The Sustainable Sites Initiative™ (SITES™) has initiated a public comment period for revisions to the 2009 Guidelines and Performance Benchmarks, the underlying document for the most comprehensive set of voluntary, national guidelines ever developed for sustainable landscapes. Performance, which is measured by the benchmarks, serve as the basis for certifying the SITES pilot projects, 11 of which have achieved that goal. Many more continue to pursue this distinction.
The proposed 2013 credits integrate feedback from the pilot program, which serves as the basis for SITES to move to open certification in mid-2013. This feedback, in the form of an update, is available for download online.
The Guidelines and Performance Benchmarks 2009 is the third report from the Initiative – a partnership between the American Society of Landscape Architects (ASLA), the Lady Bird Johnson Wildflower Center at The University of Texas at Austin and the United States Botanic Garden to create a system to evaluate sustainable landscape design, construction and maintenance. The U.S. Green Building Council is a stakeholder in the Initiative and anticipates incorporating SITES metrics into future versions of the LEED® (Leadership in Energy and Environmental Design) Green Building Rating System.
“As we move closer to the open marketplace, we are very grateful to the pilot projects for the rigor and openness with which they are documenting sustainable landscape practices as they pursue certification,” said Nancy Somerville, Executive Vice President and CEO of ASLA. “Their feedback has provided the basis for these revisions and ensures the integrity of the SITES 2013 Reference Guide.”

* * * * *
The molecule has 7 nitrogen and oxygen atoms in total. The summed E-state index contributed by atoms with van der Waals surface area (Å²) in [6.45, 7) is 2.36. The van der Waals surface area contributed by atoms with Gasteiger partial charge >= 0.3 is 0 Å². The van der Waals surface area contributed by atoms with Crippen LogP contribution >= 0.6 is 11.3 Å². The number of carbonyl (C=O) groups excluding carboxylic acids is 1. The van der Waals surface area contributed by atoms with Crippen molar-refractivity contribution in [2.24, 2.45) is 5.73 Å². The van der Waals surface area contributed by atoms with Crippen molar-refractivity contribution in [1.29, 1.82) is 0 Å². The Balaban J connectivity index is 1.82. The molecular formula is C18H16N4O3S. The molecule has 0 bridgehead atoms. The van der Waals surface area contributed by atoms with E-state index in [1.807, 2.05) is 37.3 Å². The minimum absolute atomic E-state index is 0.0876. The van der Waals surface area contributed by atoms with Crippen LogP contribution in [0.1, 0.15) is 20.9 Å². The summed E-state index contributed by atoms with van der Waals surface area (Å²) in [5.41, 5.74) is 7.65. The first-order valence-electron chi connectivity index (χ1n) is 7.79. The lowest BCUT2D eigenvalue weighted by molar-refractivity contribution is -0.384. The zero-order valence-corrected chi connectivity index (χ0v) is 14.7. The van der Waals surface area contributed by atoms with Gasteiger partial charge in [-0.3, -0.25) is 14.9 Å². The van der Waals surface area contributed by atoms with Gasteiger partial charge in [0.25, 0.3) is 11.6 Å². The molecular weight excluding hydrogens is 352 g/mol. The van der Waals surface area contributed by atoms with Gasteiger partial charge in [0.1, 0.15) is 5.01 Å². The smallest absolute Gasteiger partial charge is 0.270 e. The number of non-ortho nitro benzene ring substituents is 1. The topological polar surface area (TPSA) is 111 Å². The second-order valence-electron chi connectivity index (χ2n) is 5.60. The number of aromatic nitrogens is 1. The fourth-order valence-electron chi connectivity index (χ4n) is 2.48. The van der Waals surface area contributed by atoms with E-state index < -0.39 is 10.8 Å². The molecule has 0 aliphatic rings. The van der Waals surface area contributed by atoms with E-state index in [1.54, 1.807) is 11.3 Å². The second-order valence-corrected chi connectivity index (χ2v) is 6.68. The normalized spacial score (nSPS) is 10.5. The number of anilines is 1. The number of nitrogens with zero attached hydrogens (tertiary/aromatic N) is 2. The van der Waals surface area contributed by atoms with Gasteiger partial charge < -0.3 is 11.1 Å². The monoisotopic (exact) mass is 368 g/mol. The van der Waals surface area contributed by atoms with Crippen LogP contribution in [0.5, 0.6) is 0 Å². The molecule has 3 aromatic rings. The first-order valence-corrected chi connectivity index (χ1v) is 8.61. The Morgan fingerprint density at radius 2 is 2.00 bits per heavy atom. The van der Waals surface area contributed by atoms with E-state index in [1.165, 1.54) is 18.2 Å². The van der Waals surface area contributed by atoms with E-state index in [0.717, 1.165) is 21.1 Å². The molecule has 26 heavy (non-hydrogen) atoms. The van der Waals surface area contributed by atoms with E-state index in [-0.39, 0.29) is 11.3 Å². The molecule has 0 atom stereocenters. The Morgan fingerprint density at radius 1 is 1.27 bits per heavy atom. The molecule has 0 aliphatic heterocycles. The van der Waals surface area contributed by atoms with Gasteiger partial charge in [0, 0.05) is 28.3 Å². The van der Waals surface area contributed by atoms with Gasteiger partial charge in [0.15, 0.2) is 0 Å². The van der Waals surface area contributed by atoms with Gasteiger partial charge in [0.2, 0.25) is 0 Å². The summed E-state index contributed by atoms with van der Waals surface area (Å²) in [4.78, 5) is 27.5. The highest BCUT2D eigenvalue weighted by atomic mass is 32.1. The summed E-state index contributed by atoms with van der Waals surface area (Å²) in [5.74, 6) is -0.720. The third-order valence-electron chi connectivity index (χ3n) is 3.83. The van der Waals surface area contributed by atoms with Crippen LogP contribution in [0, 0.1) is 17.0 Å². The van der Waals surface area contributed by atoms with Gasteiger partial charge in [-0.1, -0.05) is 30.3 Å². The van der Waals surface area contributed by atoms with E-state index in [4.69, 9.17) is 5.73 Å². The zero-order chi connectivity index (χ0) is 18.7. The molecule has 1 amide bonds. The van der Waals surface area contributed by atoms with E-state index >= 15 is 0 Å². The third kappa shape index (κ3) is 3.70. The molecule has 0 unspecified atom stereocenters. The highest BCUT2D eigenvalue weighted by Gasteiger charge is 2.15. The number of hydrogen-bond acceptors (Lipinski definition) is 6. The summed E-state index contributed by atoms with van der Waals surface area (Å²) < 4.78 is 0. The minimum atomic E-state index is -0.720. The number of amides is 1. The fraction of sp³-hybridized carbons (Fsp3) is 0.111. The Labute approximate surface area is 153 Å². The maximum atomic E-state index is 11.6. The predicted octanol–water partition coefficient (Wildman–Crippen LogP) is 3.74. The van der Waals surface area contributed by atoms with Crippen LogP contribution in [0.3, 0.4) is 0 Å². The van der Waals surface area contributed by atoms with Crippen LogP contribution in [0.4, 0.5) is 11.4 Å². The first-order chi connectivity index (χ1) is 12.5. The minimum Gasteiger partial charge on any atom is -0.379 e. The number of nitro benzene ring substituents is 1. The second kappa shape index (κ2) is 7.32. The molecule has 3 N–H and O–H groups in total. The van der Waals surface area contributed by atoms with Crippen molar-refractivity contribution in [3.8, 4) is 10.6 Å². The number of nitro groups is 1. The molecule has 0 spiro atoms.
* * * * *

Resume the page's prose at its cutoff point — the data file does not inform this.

SITES staff and more than three dozen technical advisors in hydrology, vegetation, soils, materials and human health and well being contributed thousands of hours to ensure the credits could apply to any landscape, with or without buildings.
“This Initiative is for all those who design, construct or maintain our outdoor landscapes,” said Susan Rieff, Executive Director of the Wildflower Center. “If we follow these directions we can create compelling landscapes that actually mitigate environmental harm – making our communities better places to live.”
“We are asking all industry professionals and interested parties to participate in this public comment period to ensure the quality and applicability of the revised guidelines,” said Holly Shimizu, Executive Director of the United States Botanic Garden. “The guidelines will raise public expectations about the essential value that the built landscape can provide if done sustainably.”
Responses from this public call for comments will also inform the 2013 iteration of the reference guide, which will be released in mid-2013.
An online form is available to provide feedback. The public comment period is open until November 5, 2012.